The United Auto Workers told Congress yesterday the financially strapped Chrysler Corp. can count on "significant" economic concessions from the union, as well as up to $850 million in pension fund loans if Congress will guarantee them against default.

UAW President Douglas A. Fraser submitted these and other sacrificial offerings to a House Banking subcommittee in hopes of prodding Congress to approve a federal aid package generous enough to save Chrysler without forcing it to sell off its most profitable enterprises.

After its earlier request for $1.2 billion in federal laon guarantees were rejected, Chrysler this week gave the Treasury Department a scaled-down $750 million loan request that envisages selling off some of the company's best money-making operations.

Fraser said the UAW continues to back the full $1.2 billion in loan guarantees. It would be a "disaster," he said, if the government loaned Chrsyler money at the price of its ability to make money on its own.

In answer to criticsim some Republicans that the UAW sacrifices are insufficient, Fraser said the union's 110,000 Chrysler workers would also consider actual pay and benefit cuts -- but only if workers "had the ability to save Chrysler, which we don't."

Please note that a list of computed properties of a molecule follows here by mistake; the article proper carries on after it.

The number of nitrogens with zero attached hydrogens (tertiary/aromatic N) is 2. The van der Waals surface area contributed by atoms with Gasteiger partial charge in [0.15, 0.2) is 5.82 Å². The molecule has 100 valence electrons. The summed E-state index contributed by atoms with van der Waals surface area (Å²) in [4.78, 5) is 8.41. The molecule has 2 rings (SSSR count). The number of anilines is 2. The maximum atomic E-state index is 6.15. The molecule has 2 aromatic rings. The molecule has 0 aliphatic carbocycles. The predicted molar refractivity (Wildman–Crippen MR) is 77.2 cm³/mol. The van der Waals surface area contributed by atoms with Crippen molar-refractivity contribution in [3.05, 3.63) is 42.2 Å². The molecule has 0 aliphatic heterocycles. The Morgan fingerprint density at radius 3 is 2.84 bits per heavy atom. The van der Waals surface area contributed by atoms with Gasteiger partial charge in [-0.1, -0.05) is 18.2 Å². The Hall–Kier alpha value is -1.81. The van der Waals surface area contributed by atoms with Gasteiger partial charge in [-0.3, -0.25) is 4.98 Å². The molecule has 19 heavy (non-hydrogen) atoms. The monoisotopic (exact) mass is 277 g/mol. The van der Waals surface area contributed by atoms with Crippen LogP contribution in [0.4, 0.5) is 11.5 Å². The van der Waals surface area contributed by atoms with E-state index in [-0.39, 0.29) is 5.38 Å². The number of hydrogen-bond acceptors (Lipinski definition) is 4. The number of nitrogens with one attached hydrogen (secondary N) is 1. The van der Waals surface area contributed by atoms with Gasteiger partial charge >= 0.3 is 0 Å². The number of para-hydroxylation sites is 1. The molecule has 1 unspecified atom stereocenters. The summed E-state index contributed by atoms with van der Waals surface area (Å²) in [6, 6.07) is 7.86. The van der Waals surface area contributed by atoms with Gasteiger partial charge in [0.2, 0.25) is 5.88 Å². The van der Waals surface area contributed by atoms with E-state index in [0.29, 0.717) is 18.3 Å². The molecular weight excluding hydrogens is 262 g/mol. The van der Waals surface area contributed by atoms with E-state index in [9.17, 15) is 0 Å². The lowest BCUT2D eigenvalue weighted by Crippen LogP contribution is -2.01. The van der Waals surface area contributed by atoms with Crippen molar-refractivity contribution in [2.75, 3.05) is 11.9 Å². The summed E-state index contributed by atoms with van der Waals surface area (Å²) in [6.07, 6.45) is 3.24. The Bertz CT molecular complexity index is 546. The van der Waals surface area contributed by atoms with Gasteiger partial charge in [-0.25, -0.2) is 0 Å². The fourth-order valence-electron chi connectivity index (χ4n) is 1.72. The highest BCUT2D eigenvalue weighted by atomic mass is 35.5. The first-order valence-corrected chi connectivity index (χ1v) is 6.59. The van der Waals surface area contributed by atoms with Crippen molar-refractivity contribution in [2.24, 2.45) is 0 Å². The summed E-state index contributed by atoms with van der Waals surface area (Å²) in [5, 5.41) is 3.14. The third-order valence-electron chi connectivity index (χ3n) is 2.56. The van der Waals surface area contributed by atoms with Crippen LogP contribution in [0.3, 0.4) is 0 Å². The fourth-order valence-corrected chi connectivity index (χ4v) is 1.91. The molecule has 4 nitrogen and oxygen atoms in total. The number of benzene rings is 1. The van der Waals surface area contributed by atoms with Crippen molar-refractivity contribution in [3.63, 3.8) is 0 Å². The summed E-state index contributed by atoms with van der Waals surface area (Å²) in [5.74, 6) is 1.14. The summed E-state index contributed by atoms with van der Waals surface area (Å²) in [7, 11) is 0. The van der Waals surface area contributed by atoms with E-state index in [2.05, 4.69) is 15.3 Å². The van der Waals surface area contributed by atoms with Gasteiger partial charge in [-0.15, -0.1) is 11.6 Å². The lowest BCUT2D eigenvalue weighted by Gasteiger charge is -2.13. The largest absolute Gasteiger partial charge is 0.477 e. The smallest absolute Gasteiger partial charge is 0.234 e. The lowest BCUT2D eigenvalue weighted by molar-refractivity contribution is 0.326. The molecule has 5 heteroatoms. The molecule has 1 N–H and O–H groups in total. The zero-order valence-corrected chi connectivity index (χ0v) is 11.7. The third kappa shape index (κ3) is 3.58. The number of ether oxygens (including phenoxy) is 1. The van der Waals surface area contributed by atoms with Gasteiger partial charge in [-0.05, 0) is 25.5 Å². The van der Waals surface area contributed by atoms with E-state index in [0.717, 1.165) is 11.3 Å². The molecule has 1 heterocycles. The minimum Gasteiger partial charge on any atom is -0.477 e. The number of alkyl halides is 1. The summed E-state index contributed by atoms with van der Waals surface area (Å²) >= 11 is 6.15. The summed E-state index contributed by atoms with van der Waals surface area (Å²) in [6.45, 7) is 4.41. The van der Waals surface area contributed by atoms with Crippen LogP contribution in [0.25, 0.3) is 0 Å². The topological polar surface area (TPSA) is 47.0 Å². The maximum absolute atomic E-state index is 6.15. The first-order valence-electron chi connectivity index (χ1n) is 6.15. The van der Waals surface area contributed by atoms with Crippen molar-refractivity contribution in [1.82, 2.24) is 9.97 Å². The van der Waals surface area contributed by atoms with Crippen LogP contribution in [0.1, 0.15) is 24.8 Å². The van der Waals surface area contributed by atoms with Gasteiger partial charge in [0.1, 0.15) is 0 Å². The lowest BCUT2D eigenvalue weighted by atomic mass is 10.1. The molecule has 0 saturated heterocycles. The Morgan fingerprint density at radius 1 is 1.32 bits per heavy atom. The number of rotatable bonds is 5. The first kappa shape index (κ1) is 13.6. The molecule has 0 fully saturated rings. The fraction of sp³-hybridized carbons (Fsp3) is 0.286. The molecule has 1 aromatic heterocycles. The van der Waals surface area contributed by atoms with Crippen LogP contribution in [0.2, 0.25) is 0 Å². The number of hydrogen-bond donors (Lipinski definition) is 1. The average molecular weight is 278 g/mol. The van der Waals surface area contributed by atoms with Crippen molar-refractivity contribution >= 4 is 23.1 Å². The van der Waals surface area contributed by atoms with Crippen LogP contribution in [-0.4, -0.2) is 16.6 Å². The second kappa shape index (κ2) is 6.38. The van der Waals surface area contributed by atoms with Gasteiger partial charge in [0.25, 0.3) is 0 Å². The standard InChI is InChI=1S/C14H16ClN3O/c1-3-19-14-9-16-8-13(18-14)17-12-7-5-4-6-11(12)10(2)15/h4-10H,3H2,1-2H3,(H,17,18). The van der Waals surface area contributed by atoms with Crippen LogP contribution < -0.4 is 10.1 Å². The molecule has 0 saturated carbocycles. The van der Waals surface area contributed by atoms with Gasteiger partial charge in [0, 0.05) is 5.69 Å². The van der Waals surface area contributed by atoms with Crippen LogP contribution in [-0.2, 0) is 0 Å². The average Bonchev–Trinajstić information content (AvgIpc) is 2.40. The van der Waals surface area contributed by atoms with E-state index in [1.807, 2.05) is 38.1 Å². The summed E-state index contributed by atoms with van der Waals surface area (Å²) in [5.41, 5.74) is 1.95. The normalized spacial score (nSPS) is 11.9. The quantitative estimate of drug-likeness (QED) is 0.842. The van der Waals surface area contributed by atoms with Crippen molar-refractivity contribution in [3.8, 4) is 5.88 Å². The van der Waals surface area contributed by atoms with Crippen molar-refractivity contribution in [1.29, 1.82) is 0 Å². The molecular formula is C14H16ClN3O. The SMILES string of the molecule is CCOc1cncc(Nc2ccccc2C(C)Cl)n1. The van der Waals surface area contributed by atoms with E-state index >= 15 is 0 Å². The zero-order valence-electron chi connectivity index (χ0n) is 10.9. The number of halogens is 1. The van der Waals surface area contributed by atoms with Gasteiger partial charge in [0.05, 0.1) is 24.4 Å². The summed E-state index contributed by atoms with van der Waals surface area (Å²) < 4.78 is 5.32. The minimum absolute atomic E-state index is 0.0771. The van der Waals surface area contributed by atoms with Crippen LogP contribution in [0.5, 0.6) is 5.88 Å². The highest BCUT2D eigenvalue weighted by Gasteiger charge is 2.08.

He also frowned on suggestions that the union tap its $240 million strike fund to help Chrysler, saying it would violate the UAW's constitution. But he said the workers will not strike Chrysler so long as a walkout could jeopardize its survival.

What Fraser did pledge was deferral of $250 million in pension-funding payments from Chrysler and an agreement for union bargainers to seek less in wage and benefit increases for Chrysler workers that is has already won for their coworkers at the General Motors Corp. and Ford Motor Co.

The recently negotiated GM and Ford contracts provide for economic gains of 33 percent over the next three years. Fraser said details of the Chrysler concessions will be disclosed after contract negotiations with the company are completed, possibly by next week.

Nothing that the UAW has a jealously guarded tradition of uniform compensation among the Big Three automakers, Fraser said, "It (the concessions) was a very difficult thing for us . . . It defied 42 years of experience."

As for further assistance, he told the subcommittee, "any reasonable request would be fulfilled."

Under questioning from several subcommittee members, he said the union would not stand in the way of loans from the $850 million Chrysler pension fund so long as the loans were fully guaranteed.

At one point the Treasury Department floated such an idea, but it would require a change in federal pension laws, which has reportedly raised hackles among legislative protectors of pension laws, especially in the Senate.

Although describing himself as "no apologist for Chrysler," Fraser expressed confidence in Chrysler Chairman Lee Iacocca's ability to turn the company around and in the outlook for Chrysler cars. He also reiterated his contention that the nation as a whole -- and Detroit in particular -- would suffer deeply if Chrysler goes down.

In contrast to the subcommittee's generally favorable respone to Fraser's presentation, Rep. Richard Kelley (R-Fla.) tore into the union, accusing it of helping to "wreck the country" with exorbitant wages, which he described as 50 to 100 percent higher than those earned by most production workers. Fraser conceded they are higher but said the disparity is justified by the relatively high productivity of the auto industry.